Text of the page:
Assemblywoman Jill Tolles was elected in November 2016 to serve her first term as a representative for the 25th district, but she is no stranger to the Nevada legislature. Over the last few years Asm. Tolles has been a non-paid lobbyist working on various education issues in the state. Education is important to her not only because she has young children herself but also because she is an adjunct professor at the University of Nevada, Reno. When she saw how poorly the state ranked nationally on education criterion she told her husband, “Either we move to another state or we get involved.”
Prior to her election, Asm. Tolles also became involved with a state task force on child sexual abuse prevention. As a result of her leadership, the task force presented recommendations to the Governor which were incorporated into a bill (SB 394) she personally championed that was unanimously passed in both Nevada chambers.
As a newly elected legislator, Asm. Tolles will be hitting the ground running during her first session beginning in February 2017. She is looking forward to continuing to work on K-12 education issues, specifically looking into reforms and simplifying the burdens on teachers around testing and evaluation of students. Her other top legislative priorities include removing barriers for small businesses and working on sex trafficking issues, bringing a three pronged approach to dealing with traffickers, buyers and victims.
When asked about some of best advice she received during her campaign, Asm. Tolles immediately replied, “Learn to say no.” Since this was her first run for office, she was being invited to many events and had to ask herself, “Is this an issue I really care about, and is it important to the people in my district?” Taking this approach allowed her to focus on her district and prioritize both family time and campaign demands.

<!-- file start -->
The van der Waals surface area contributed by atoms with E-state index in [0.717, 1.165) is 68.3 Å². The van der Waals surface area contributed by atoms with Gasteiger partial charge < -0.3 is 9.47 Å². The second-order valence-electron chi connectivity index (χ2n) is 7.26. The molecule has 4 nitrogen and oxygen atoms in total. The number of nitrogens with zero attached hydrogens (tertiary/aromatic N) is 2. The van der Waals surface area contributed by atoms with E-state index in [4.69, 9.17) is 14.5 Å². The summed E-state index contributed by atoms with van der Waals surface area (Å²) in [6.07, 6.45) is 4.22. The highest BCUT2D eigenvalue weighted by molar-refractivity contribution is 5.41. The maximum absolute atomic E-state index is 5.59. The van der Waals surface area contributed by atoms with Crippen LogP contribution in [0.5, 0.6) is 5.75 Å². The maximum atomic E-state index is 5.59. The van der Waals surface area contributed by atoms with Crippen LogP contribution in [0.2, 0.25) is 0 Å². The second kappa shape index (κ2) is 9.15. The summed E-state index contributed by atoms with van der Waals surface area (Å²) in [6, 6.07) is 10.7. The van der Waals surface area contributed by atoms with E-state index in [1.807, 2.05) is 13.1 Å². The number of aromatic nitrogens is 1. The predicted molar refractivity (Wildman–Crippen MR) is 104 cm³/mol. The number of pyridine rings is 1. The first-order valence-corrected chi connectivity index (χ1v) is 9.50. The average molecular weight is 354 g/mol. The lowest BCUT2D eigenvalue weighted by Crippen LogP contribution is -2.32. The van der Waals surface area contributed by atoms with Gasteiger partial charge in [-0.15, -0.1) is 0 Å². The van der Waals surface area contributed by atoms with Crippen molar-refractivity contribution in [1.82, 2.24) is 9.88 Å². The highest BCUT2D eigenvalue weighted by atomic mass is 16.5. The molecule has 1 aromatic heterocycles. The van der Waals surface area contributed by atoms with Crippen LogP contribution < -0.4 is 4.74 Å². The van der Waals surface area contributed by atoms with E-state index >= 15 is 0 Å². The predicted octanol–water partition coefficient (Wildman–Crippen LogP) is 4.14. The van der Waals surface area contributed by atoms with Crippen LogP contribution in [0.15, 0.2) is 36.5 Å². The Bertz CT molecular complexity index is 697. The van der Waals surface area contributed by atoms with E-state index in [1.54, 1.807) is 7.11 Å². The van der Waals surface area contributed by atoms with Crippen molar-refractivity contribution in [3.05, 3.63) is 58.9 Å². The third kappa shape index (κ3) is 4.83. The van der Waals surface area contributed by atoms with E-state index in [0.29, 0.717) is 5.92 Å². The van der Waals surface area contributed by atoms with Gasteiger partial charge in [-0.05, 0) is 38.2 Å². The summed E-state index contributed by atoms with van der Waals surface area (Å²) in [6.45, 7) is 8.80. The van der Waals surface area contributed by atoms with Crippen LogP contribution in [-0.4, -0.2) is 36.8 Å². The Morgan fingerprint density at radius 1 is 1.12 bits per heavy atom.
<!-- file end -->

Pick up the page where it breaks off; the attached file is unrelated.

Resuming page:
Asm. Tolles was happy to share two pieces of advice for other women looking to get involved in public service. She advised, “Don’t assume someone else out there will do it; be the one to step up and do it!” Tolles also recommended to “Feel the fear, and do it anyway.” Asm. Tolles said that women tend to second guess themselves and that while those feelings are normal, if women press through, those fears don’t ever become reality.
Asm. Tolles was especially touched to be on the ballot this election cycle, as it’s been 100 years since the first woman, Jeanette Rankin, was elected to Congress in 1916. She said, “Thanks to her (Rankin) efforts, along with many other women, we are benefitting from the right to vote in 2016.” She was thrilled to share her first election with her oldest daughter, who proudly accompanied her to the voting booth.
About Future WIG
Women In Government supports women of all ages in leadership roles, and is working hard to ensure that young women are given the resources and mentorship they need in order to achieve their goals. This program takes place at WIG Regional conferences, where WIG asks women state legislators and leaders in the private sector to encourage young women across the country to pursue leadership roles. This program is made possible by Southwest Airlines.